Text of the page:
Funding himself through his investments, Wentz extended his travels to Italy, Greece, and other places “where great souls of past times have lived and thought.”

He arrived in Egypt, where the events of World War I forced him to remain for 29 month and where he was detained in 1915 under the suspicion of being a German spy.

Evans-Wentz then decided to head to India but wanted to do so without war-related interference. He contacted a fellow Oxford student and now a military agent, T. E. Lawrence, better known as Lawrence of Arabia.

“Dear Wentz, there is no difficulty about getting to India. To be on the safe side we have wired to ask if they can allow you to wander about as you please,” Lawrence wrote — allowing Evans-Wentz to study Buddhist spirituality and gain international notoriety for spurring the early, if not first, English translation of the “Bardo Thodol.”

While the name is roughly translated as “Liberation through Hearing (the sacred text read),” the book is more known in the west by the title Evans-Wentz’ chose, “The Tibetan Book of the Dead” — allegedly inspired by his familiarity with the “Egyptian Book of the Dead.”

While Evans-Wentz produced, edited, and wrote extensive introductions to the book’s several sections, the actual translator was Lama Kazi Dawa. Born near the India/Tibet border, Kazi Dawa had been taught the Tibetan language by his grandfather and trained by the British as an interpreter. He was also a confidant, guide, and translator to the French-born Buddhist scholar Alexandra David-Neel (noted for her intrepid foot journey to the Tibetan city of Lhasa in 1924).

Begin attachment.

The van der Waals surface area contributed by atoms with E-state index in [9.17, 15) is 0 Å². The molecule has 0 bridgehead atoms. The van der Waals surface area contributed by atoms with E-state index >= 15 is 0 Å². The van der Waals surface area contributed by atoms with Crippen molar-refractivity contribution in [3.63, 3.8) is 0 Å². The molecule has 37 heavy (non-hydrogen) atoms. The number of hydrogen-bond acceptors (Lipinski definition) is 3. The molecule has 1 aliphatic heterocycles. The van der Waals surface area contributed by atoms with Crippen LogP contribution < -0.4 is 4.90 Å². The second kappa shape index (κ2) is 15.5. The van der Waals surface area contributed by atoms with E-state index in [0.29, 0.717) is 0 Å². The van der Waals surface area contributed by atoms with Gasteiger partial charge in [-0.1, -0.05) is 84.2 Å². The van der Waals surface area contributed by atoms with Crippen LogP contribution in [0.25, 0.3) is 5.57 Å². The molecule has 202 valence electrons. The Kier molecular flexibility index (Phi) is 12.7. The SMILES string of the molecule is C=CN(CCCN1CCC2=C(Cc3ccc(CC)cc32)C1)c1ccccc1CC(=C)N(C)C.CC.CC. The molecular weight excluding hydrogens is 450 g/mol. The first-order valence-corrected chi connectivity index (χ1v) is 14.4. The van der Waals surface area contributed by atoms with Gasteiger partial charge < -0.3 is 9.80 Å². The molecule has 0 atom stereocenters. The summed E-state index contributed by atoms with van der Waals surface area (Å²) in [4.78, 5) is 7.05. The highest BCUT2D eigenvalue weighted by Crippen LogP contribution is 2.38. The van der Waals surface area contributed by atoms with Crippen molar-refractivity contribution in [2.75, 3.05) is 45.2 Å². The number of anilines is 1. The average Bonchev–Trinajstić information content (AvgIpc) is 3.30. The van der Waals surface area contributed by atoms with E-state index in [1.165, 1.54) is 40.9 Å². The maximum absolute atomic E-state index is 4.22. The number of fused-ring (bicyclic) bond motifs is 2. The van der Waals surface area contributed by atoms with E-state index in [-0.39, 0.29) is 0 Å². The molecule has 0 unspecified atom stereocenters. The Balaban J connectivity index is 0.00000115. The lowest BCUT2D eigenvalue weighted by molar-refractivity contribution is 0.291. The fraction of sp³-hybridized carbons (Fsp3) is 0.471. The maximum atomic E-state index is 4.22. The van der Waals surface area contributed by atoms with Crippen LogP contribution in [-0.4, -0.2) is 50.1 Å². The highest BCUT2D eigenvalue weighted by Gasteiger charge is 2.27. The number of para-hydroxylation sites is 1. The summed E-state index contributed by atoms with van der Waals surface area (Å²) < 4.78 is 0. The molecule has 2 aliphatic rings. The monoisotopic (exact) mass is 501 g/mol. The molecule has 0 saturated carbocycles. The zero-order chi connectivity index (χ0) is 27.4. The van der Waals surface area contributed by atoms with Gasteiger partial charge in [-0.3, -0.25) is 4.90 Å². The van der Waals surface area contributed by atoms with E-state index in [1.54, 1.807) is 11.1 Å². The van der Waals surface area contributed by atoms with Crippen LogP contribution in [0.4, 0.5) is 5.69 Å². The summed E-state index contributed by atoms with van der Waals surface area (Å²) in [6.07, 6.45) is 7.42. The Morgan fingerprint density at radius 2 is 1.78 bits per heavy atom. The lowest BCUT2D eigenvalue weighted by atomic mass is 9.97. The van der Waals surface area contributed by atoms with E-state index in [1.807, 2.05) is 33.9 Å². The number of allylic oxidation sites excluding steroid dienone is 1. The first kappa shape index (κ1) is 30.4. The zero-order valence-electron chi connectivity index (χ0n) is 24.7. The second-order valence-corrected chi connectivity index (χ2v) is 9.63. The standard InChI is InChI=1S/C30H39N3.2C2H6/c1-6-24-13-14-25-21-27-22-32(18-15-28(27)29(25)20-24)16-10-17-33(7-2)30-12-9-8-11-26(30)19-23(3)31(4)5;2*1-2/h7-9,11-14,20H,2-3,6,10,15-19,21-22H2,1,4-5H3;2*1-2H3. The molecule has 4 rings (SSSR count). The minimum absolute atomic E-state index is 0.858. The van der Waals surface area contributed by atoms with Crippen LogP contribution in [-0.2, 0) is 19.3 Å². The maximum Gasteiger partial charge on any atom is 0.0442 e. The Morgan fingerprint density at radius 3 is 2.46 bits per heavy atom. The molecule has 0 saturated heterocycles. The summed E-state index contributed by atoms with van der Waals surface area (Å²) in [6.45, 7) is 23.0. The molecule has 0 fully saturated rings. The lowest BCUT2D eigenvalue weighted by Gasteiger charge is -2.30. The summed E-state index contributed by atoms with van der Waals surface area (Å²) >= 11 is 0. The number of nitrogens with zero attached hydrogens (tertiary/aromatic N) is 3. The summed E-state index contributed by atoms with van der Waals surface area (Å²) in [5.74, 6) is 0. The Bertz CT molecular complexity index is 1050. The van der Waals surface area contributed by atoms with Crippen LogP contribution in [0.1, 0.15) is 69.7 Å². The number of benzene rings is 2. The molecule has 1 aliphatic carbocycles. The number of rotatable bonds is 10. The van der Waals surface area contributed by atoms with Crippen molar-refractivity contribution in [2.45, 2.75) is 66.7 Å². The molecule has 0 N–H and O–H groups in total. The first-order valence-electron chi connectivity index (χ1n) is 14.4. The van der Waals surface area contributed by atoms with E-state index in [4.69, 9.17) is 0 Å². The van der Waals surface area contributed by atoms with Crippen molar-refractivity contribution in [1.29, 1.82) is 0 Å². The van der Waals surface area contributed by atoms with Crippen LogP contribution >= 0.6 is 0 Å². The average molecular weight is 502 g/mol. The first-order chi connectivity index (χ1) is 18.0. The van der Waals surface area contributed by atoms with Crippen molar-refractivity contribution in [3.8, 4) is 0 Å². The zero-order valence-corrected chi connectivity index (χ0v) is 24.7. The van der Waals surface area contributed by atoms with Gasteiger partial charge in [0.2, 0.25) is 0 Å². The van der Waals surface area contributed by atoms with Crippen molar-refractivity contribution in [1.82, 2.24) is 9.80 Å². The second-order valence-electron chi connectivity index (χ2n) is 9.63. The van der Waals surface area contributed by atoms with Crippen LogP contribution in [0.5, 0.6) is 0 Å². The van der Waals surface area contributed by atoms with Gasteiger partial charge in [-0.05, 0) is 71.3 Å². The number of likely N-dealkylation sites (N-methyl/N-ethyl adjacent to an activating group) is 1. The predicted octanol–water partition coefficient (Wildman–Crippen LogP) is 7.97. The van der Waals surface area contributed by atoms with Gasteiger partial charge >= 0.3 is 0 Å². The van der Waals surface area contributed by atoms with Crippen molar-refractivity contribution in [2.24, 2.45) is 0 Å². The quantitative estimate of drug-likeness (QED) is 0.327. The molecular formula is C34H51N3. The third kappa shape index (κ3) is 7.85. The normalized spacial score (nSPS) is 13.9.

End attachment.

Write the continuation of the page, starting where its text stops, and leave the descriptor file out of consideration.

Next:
The first edition of the Evans-Wentz “Book of the Dead” was printed in 1927 and then revised to include an essay on Tibetan spirituality and psychology by the noted psychoanalyst Carl Jung — whom Evans-Wentz contacted directly.

While “The Tibetan Book of the Dead” is Evans-Wentz’s most famous book, he also produced “Cachuma and Sacred Mountains,” “Tibet’s Great Yogi, Milarepa,” and “Tibetan Yoga and Secret. He also wrote the preface for “The Autobiography of Yogi.”

During World War II, Evans-Wentz returned to the United States and lived the last of his 23 years mainly at the Keystone Hotel in San Diego — selected because it was near the city’s only vegetarian restaurant. He also had a small house near the Mexican border where he would sometimes visit to practice Buddhist spirituality and write the “Sacred Mountains” book that examined Native America and its parallels to Tibetan Buddhism and Hinduism.

“I am haunted by a realization of the illusion of all human endeavors,” he wrote in one of his late diary entries. “As (the Tibetan master) Milarepa taught: buildings end in ruin, meetings in separation, accumulation in dispersion, and life in death. Whether it is better to go on here in California where I am lost in the midst of the busy multitude or return to the Himalayas is now a question difficult to answer correctly.”

The question was answered when died in 1965. His body was cremated and his ashes taken to a small temple in northern India — ending a long search that began one summer day on the banks of the Delaware River in Trenton.